2011-06-27 | Filed Under Uncategorized
I am in no way an expert on the tricky art of pricing, but I do have an interesting thought about the pricing of very cheap things.
By very cheap things, I am particularly thinking about electronic goods. People buy information (views of articles and things like that) or applications from an AppStore for prices in the range of $2.00 all the way down to cents (and sometimes less). I was inspired to write this by an article by Rob Walling in which he advised someone not to charge $1/month for a service–almost without regard for what the service was.
That’s an interesting position. After all, things vary in value. There are some things for which $46 is a sensible price and some for which $47 is a sensible price. It stands to reason that there would be some things for which $1/month is a sensible price. But I think Rob is right: I think $1/month is nearly always the wrong price, almost regardless of what is being sold.
It is an interesting fact that thousands of times as many people (or more) will sign up for something I offer for “Free” than for something I offer for one cent. They will do so even if the bandwidth it takes to download it and the electricity it costs to view it or run it cost more than 1 cent. There is, you see, a psychological hurdle, a “cost” to making a purchase at all. There is mental transaction cost: you must stop and think to evaluate whether you think the product is worth whatever they are charging for it. The customer must overcome this hurdle PLUS the amount of money you are charging before they’re willing to buy. One of the reasons for the outstanding success of the Apple and Android app stores has been that they reduced (but did not eliminate) this “cost” by avoiding the need to enter payment details for each transaction.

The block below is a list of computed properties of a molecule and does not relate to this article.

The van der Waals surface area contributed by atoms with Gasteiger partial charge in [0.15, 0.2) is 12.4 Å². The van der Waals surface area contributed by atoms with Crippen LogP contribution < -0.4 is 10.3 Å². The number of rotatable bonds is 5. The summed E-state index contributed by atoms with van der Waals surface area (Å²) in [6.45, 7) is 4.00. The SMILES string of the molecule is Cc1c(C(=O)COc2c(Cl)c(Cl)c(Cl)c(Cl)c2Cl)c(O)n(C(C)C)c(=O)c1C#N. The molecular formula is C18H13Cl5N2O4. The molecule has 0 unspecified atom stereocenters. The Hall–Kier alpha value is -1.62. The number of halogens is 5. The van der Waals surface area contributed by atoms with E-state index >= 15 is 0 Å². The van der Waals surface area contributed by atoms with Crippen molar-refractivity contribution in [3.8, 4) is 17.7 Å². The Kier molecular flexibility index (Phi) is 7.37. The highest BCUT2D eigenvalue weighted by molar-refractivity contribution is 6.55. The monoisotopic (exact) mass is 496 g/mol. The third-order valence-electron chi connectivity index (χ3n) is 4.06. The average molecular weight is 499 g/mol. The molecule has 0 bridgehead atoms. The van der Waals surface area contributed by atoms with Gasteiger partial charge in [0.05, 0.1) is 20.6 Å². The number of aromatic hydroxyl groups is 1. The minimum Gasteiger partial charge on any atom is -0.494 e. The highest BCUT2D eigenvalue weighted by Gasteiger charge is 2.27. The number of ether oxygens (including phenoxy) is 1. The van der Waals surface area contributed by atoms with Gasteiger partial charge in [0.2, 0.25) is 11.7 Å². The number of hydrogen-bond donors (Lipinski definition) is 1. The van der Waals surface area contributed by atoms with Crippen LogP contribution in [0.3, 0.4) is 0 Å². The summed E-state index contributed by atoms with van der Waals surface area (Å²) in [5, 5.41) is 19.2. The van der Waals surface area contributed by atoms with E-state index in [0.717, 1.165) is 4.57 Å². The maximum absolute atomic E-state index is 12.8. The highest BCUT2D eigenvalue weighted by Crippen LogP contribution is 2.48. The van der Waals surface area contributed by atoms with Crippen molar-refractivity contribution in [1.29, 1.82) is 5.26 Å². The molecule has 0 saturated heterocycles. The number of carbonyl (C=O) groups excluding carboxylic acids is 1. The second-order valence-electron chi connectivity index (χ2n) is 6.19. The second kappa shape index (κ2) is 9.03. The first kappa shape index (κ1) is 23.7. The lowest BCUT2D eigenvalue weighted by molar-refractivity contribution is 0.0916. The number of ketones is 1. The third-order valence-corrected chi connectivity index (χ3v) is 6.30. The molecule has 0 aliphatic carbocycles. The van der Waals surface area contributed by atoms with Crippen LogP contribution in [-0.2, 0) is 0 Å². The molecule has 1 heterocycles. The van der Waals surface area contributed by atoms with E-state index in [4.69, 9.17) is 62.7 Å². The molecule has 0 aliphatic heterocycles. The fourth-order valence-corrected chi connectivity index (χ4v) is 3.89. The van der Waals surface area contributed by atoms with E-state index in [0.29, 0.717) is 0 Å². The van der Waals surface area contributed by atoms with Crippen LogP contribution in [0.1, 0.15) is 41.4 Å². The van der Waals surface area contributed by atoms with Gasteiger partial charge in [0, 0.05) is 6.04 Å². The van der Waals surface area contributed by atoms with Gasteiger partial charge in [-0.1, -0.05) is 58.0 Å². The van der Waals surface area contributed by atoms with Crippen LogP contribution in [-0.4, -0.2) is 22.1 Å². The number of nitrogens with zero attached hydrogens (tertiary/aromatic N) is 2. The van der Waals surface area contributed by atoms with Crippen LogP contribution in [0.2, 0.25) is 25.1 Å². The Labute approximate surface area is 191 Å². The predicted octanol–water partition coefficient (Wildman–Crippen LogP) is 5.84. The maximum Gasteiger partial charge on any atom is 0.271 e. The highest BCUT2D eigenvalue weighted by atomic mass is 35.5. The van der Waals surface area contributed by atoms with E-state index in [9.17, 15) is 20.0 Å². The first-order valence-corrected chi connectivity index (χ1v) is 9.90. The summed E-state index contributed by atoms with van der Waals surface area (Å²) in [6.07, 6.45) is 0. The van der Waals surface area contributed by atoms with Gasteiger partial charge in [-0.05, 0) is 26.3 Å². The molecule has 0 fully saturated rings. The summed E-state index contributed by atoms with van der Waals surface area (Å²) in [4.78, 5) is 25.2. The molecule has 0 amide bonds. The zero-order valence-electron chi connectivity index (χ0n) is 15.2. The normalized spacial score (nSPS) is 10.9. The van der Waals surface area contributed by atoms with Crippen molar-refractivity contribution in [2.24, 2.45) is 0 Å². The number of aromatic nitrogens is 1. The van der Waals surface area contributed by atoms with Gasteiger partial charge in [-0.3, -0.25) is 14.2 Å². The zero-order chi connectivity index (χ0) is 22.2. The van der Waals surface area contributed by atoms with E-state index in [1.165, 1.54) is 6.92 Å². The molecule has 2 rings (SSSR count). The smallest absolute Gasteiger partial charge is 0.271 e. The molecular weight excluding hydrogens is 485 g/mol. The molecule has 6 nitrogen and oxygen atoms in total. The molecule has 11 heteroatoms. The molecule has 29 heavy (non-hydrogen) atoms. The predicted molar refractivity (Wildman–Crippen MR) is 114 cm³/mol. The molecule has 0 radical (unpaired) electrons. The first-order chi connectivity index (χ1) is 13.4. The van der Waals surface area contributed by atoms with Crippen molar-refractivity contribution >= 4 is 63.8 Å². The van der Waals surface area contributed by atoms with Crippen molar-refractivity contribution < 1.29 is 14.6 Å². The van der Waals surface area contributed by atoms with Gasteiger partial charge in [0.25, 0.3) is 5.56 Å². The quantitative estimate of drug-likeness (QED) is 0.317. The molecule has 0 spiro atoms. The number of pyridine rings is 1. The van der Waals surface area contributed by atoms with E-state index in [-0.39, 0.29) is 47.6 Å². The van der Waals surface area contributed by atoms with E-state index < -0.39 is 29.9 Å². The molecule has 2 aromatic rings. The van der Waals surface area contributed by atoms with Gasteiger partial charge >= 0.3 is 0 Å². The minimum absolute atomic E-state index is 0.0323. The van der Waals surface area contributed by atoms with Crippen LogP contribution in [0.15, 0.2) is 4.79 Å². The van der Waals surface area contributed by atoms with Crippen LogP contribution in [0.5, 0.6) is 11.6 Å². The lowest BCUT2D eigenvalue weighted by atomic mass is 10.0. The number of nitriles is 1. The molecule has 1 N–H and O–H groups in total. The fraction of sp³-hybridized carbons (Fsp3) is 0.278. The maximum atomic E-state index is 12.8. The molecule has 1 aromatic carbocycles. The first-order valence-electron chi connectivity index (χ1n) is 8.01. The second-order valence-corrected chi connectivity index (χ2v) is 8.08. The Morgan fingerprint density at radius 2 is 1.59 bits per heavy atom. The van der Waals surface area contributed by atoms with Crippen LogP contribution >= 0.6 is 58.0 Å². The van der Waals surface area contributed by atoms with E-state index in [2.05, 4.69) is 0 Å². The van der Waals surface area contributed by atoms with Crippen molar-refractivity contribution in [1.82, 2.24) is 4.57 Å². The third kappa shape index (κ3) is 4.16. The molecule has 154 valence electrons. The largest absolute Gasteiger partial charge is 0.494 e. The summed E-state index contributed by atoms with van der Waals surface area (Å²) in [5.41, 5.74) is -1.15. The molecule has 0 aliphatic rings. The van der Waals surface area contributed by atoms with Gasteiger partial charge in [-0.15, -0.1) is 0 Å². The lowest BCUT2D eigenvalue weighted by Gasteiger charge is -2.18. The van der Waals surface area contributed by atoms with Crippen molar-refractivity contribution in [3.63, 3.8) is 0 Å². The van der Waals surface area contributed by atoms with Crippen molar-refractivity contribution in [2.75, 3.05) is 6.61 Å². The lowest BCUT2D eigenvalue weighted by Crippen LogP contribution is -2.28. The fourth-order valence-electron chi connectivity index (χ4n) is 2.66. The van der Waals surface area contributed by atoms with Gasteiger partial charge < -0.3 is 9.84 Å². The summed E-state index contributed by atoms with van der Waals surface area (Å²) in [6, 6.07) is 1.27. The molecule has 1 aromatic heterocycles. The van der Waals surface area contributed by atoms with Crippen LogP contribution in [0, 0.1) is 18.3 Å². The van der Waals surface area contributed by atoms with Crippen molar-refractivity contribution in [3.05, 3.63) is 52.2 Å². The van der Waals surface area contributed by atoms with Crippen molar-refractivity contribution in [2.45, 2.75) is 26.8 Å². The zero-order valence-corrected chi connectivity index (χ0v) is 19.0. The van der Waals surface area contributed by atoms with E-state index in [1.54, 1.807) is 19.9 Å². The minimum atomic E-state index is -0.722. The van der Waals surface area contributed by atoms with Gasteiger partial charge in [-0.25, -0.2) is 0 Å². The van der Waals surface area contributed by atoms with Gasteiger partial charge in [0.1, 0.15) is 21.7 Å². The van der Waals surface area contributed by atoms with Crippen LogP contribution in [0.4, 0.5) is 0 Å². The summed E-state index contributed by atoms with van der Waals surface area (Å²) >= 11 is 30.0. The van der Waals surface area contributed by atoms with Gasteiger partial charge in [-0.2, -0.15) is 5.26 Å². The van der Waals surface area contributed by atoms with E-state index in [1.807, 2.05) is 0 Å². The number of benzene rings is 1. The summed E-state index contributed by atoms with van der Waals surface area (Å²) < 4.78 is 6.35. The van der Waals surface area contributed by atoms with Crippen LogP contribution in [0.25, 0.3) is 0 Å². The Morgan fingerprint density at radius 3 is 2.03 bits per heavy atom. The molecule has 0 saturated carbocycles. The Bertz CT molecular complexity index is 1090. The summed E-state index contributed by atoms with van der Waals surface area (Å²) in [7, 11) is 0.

I will make the economist’s assumption that this mental effort can be considered to be equivalent to some amount of money (because economists believe that anything is equivalent to some amount of money). I wish I had actual measurements of this amount, but since I don’t, I’ll just make up some numbers based on my observations of my own behavior. I will speculate that, for most customers at most income levels in western countries (US, Europe, etc), the psychological “hurdle” for agreeing to a recurring monthly payment is probably about the same as an extra $8-20 up front or an extra $1-2 per month.
Put in those terms, raising the price from $1/month to $2/month doubles your gross, while adding just 1/3 to 1/2 to the customer’s “perceived” cost. That’s usually a good tradeoff, so there are almost no goods that are reasonable to sell for $1/month. (Try charging $12/year instead… that is much more palatable, for psychological reasons.) This is also the same reason that newspapers can’t seem to sell their reporting online at 1 cent per page: the cost of deciding whether to make the purchase costs customers a whole lot more than that. (Financial reporting is an exception.)